Bill Watson's Chronological History of Chrysler Corporation, Including Dodge, DeSoto, and Plymouth:
Part IV - The 1940s: From Walter Chrysler to Virgil Exner
Chrysler History, Part 4: The Story So Far
The Dodge Brothers, who originally supplied Ford, have started their own company, building cars with a strong reputation for durability. Walter P. Chrysler, after rising in the railroads as an engineer and, later, as a manager, was put in charge of faltering Buick, with excellent results. Walter Chrysler left Buick to head Willys, and started working with the firm of Zeder-Skelton-Breer Engineering on the most advanced car ever produced. Both Dodge Brothers die and the business is placed in the hands of people somewhat less qualified to run it. Maxwell-Chalmers runs into trouble and hires Walter Chrysler, who first rescues and then takes over the company. The new Chrysler is produced with excellent reviews and results. Plymouth, Fargo, and DeSoto are started and Dodge is purchased, partly to gain manufacturing plants for Plymouth.
1940 - Walter Chrysler dies; tank production contract
- August 18 - Walter P. Chrysler dies.
- New Engineering Laboratories completed at Highland Park, MI.
- Assembly plant in Antwerp, Belgium closes due to war.
- August - Chrysler contracted to build $20,000,000 plant for production of tanks; the company would increasing its role in engineering the tanks as well, slashing costs.
- New bodies for 1940 line of Plymouth, Dodge, DeSoto and Chrysler cars.
- Also see: Plymouths of 1940: the best new Plymouth ever? Advanced styling and engineering threatened Ford's #2 position.
1941 - Plymouth Truck ends, semi-automatic transmission
- Plymouth Truck dropped at end of 1941 model year.
- New bodies for 1941 line of Dodge, DeSoto, and Chrysler cars. Plymouth continues to use 1940 body.
- Fluid Drive available on all Dodge, DeSoto and Chrysler models.
- New semi-automatic transmission - Simplimatic (DeSoto) and Vacamatic (Chrysler).
- Last year for the Plymouth 7-passenger, extended wheelbase sedan.
- Mass production of tanks begin in the fall.
- 4 millionth Plymouth
- 4 millionth Dodge car
- 1942: C.E.Bleicher named president of DeSoto Division, as Byron Foy resigns to accept commission in United States Army Air Corps.
- See this article on wartime cars
- 1943 :Herman L. Weckler named president of Dodge Division; Joseph E. Fields retires.
- 1945: Byron C. Foy discharged from the Armed Services, becomes vice-president Chrysler Corporation at New York office.
1946 - Gas filter, Diplomat, Kingsway, L.L. Colbert
- Dodge begins assembling cars at plant in San Leandro, CA.
- New revised semi-automatic transmission - Tip-Toe Hydraulic Shift (DeSoto) and Prestomatic (Chrysler).
- Chrysler firsts: gas tank filter, two-cylinder front wheel brakes.
- Kaiser starts building cars before the bigger companies can switch from war production; while their cars are well made and advanced, their main selling point is just having new cars to sell after years of wartime restrictions. The major companies also make cars, in limited numbers.
- Chrysler builds the first two door hardtop in the Town & Country line - 7 are built.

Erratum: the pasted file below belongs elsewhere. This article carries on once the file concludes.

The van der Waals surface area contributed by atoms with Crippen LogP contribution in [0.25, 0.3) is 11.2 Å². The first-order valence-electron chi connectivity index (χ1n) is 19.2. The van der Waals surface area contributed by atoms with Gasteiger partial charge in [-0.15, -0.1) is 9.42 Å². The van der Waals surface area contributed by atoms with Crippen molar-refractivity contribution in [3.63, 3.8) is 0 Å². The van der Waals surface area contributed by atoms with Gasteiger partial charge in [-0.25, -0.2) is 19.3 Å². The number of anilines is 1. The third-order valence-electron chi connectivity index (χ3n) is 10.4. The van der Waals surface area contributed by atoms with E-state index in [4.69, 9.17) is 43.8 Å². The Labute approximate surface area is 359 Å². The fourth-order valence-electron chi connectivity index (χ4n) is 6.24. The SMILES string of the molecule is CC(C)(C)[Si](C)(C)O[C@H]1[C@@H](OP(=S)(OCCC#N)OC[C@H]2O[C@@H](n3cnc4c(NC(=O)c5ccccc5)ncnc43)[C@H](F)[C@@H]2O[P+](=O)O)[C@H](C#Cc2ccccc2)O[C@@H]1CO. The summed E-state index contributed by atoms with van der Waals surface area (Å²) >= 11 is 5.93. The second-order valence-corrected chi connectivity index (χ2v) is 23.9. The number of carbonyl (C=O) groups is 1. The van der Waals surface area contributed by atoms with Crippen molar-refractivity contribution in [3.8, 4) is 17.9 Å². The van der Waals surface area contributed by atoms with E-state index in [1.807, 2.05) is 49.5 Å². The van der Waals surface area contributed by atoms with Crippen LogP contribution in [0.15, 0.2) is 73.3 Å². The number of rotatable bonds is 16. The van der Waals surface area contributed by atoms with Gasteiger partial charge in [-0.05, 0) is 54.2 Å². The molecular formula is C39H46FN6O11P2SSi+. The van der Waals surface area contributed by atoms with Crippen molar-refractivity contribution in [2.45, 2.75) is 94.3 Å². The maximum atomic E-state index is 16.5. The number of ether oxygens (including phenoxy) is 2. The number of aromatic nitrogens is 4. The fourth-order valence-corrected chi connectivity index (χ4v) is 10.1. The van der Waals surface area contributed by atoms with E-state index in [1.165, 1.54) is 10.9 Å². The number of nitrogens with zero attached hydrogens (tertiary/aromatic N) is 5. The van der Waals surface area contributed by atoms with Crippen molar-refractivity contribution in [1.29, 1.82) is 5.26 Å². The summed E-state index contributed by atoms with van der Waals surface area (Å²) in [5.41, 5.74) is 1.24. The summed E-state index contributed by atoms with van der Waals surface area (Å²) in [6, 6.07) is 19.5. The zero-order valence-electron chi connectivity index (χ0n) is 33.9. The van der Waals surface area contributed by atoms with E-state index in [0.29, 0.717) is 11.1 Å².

- Export Plymouth-based DeSoto line adopts Diplomat name.
- Export Plymouth-based Dodge line adopts Kingsway name.
- L.L.Colbert named president of Dodge Division.
- Byron C. Foy leaves Chrysler Corporation, to become chairman of the board, Jack and Heintz Precision Industries Inc.
- Chrysler 1946-48; Dodge cars of 1946; Plymouth 1946-1959: the full book
1947 - Graham plant
- Chrysler purchases former Graham assembly plant on Warren Avenue. Becomes part of the DeSoto complex.
- Chrysler family sells the Chrysler Building, named after Walter — not the corporation, which had never owned it.
- Also see: Chrysler 1946-48, Plymouth 1946-48
1948 - Nine Mile Press plant, Winfield Foundry
- Assembly of DeSoto and Chrysler Royal/Windsor begins at Los Angeles, CA
- Nine Mile Press plant in Warren, MI completed.
- Winfield Foundry in Detroit goes on line.
- 5 millionth Plymouth
- Also see: Chrysler 1946-48,Plymouth 1946-48
1949 - Virgil Exner joins Chrysler, starting the "Exner era"
- Plymouth assembly begins at San Leandro, CA.
- Dodge begins assembly of cars at Los Angeles, CA.
- Chrysler unveils the world’s first bonded brake linings under the Cycleweld name.
- Chrysler Crown Imperial brings the world’s first self-energizing four-wheel hydraulic disc brakes.
- Plymouth introduces the Suburban, an all-steel station wagon.
- Key-start ignition introduced on all Chrysler Corporation cars.
- New post-war bodies, one for Plymouth and a larger one for Dodge, DeSoto, and Chrysler.
- Dodge introduces its version of the semi-automatic transmission - Gyromatic.
- Chrysler cars have padded dashboards and collapsible window regulator handles for safety.
- Chrysler brochure shows Newport 2-door hardtop in Windsor, New Yorker and Town & Country series — it does not get into production until 1950, although one 1949 Town & Country hardtop was built.
- Virgil Exner leaves Studebaker Corporation and accepts position with Chrysler Corporation.
- 5 millionth Dodge car
- 1 millionth DeSoto
- Read more: Plymouths of 1949-1952 • Chrysler 1949-52 • Plymouths of 1949